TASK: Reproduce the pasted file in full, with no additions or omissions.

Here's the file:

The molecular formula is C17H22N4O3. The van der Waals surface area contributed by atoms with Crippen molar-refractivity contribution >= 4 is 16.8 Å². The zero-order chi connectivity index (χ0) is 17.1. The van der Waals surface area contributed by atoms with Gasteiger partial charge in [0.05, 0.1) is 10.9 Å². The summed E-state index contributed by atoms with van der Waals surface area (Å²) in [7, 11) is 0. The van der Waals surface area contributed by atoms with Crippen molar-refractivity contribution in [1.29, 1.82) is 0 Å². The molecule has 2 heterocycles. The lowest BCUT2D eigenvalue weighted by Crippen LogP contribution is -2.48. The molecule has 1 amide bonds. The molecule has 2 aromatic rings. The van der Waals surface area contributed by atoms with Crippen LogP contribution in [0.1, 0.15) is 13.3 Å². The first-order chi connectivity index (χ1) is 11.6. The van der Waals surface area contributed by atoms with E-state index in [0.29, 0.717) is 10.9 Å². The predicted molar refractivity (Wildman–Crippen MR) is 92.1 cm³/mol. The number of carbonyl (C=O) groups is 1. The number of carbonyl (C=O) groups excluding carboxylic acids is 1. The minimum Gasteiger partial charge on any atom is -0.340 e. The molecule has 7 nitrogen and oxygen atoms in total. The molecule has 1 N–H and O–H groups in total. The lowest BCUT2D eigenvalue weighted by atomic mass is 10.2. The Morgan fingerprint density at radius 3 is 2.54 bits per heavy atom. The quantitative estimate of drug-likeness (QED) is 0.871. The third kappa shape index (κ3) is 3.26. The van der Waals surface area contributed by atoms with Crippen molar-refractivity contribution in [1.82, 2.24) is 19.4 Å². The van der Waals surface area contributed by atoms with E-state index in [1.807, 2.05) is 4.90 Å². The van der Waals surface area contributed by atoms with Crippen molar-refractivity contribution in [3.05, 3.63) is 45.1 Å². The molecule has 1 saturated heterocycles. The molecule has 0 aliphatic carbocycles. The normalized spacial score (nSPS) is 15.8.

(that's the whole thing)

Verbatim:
The molecular formula is C17H22N4O3. The van der Waals surface area contributed by atoms with Crippen molar-refractivity contribution >= 4 is 16.8 Å². The zero-order chi connectivity index (χ0) is 17.1. The van der Waals surface area contributed by atoms with Gasteiger partial charge in [0.05, 0.1) is 10.9 Å². The summed E-state index contributed by atoms with van der Waals surface area (Å²) in [7, 11) is 0. The van der Waals surface area contributed by atoms with Crippen molar-refractivity contribution in [1.29, 1.82) is 0 Å². The molecule has 2 heterocycles. The lowest BCUT2D eigenvalue weighted by Crippen LogP contribution is -2.48. The molecule has 1 amide bonds. The molecule has 2 aromatic rings. The van der Waals surface area contributed by atoms with Crippen LogP contribution in [0.1, 0.15) is 13.3 Å². The first-order chi connectivity index (χ1) is 11.6. The van der Waals surface area contributed by atoms with E-state index in [0.29, 0.717) is 10.9 Å². The predicted molar refractivity (Wildman–Crippen MR) is 92.1 cm³/mol. The number of carbonyl (C=O) groups is 1. The number of carbonyl (C=O) groups excluding carboxylic acids is 1. The minimum Gasteiger partial charge on any atom is -0.340 e. The molecule has 7 nitrogen and oxygen atoms in total. The molecule has 1 N–H and O–H groups in total. The lowest BCUT2D eigenvalue weighted by atomic mass is 10.2. The Morgan fingerprint density at radius 3 is 2.54 bits per heavy atom. The quantitative estimate of drug-likeness (QED) is 0.871. The third kappa shape index (κ3) is 3.26. The van der Waals surface area contributed by atoms with Crippen molar-refractivity contribution in [1.82, 2.24) is 19.4 Å². The van der Waals surface area contributed by atoms with E-state index in [1.807, 2.05) is 4.90 Å². The van der Waals surface area contributed by atoms with Crippen molar-refractivity contribution in [3.05, 3.63) is 45.1 Å². The molecule has 1 saturated heterocycles. The molecule has 0 aliphatic carbocycles. The normalized spacial score (nSPS) is 15.8.